In any event, section 1915A requires screening before docketing "if feasible," and appears not to interfere with the practice of many courts to open a docket as soon as a complaint is received and thereafter make a determination as to frivolousness. Furthermore, the screening procedure appears to be designed for district courts, since it refers to review of a complaint, rather than an appeal. We do not regard section 1915A as detracting from the evident Congressional purpose of obliging all prisoners who file complaints or appeals to become liable for filing fees, except those who have no assets and no means to pay the initial partial filing fee.
For all of the reasons stated, we will apply the PLRA to impose any required obligation for filing fees (subject to installment payments) upon all prisoners who seek to appeal civil judgments without prepayment of fees. That obligation will be imposed prior to any assessment of the frivolousness of the appeal.
II. What Appellate Fees Are Subject to the PLRA?
The filing of an appeal requires the payment of two different fees, a $5 fee, usually referred to as a "filing fee," and a $100 fee, usually referred to as a "docketing fee." The $5 fee is required by 28 U.S.C. §(s) 1917 "[u]pon the filing of any separate or joint notice of appeal," although that provision does not label the fee as a "filing fee." The $100 "docketing fee" is required by resolution of the Judicial Conference of the United States, see Report of the Proceedings of the Judicial Conference of the United States 12 (March 17, 1987), acting pursuant to its authority to determine "[t]he fees and costs to be charged and collected in each court of appeals." 28 U.S.C. §(s) 1913.
Though it is arguable that, with respect to appeals, the PLRA payment obligations apply only to the $5 fee, we believe that the Act must be applied to both the $5 fee and the $100 docketing fee. First, the PLRA creates an obligation to pay "any court fees required by law," 28 U.S.C. §(s) 1915(b)(1) (emphasis added), and further provides that "[i]n no event shall the filing fee collected exceed the amount of fees permitted by statute for the commencement of a civil action or an appeal . . .," id. Section(s) 1915(b)(3) (emphasis added). Both the $5 and the $100 fees are required for the "commencement" of an appeal. Second, the $100 fee is entirely independent of any particular fees that might be assessed in the course of an appeal, such as fees for the copying of court documents. Finally, it is not likely that Congress would have applied the PLRA to appeals in the expectation of creating some deterrent effect against frivolous appeals if the Act applied only to the $5 fee. Nor would Congress likely have imposed administrative burdens on appellate courts and prisons only for such a nominal amount. We will apply the PLRA payment obligations to both the $5 fee and the $100 fee.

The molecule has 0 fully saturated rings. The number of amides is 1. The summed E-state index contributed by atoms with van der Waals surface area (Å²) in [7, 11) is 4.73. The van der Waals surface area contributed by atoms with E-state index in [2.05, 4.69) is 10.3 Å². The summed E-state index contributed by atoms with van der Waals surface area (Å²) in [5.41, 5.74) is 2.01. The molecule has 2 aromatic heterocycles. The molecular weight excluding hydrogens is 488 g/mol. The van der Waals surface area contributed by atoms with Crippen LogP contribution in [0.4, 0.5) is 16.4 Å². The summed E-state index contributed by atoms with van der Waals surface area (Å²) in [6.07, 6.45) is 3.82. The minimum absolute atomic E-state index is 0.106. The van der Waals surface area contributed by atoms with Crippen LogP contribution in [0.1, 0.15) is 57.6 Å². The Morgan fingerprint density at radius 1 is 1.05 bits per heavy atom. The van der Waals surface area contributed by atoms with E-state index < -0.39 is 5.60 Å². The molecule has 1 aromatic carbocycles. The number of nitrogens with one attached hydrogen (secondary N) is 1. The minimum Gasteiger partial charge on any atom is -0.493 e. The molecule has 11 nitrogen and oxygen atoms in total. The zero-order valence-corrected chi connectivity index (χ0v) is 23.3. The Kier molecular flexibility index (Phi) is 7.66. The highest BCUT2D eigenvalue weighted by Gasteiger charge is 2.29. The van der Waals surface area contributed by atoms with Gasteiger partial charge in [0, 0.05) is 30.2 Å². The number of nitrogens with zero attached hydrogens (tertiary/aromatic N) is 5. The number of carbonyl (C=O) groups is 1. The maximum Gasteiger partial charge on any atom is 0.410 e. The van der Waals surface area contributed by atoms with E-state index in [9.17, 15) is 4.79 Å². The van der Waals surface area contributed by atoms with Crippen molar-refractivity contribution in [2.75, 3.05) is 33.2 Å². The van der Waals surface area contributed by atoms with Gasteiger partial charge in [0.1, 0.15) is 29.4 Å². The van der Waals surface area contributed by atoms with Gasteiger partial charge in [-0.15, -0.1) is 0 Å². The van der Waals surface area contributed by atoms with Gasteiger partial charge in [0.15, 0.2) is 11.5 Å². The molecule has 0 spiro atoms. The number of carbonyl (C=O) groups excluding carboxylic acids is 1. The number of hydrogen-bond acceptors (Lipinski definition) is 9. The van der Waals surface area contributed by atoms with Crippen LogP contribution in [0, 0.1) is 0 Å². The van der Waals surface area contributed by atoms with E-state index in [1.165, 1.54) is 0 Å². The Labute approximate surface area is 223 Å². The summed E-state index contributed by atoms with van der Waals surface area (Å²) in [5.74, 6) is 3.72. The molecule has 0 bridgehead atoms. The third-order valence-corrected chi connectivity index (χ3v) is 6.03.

III. What Procedure Shall Be Used to Accomplish the Imposition of an Obligation for Appellate Filing Fees?
The PLRA purports to implement the fee obligations by imposing three distinct requirements. The prisoner must submit a certified copy of the prisoner's trust fund account statement for the prior six months. 28 U.S.C. §(s) 1915(a)(2). The court "shall assess and, when funds exist, collect," the initial partial filing fee. Id. Section(s) 1915(b)(1). Each month thereafter, the agency having custody of the prisoner "shall forward payments from the prisoner's account to the clerk of the court" in the amount of 20 percent of the preceding month's income credited to the prisoner's account "each time the amount in the account exceeds $10 until the filing fees are paid." Id. Section(s) 1915(b)(2).
Though subsection 1915(a)2) imposes on the prisoner the requirement to submit a certified copy of his trust fund account statement and subsection 1915(b)(1) imposes on the court the requirement to collect the initial filing fee payment, we believe that a court is entitled to satisfy these requirements by obliging the prisoner to submit an authorization for both tasks to be performed by the prison. Our Clerk's Office can then send a copy of the prisoner's authorization to the prison, thereby precipitating receipt of the certified copy of the trust fund account statement and the initial partial filing fee payment, as well as the subsequent payments that subsection 1915(b)(2) requires the prison to remit from the prisoner's account. The authorization procedure satisfies the statutory requirements that the prisoner cause the certified statement to be furnished and that the court cause the initial partial payment to be collected. This procedure can be expected to minimize disputes between the prisoner and Clerk's Office personnel. The prisoner will remain responsible for furnishing to this Court the affidavit of poverty, required by subsection 1915(a)(1).
We will therefore implement the payment obligations of the PLRA by taking the following steps: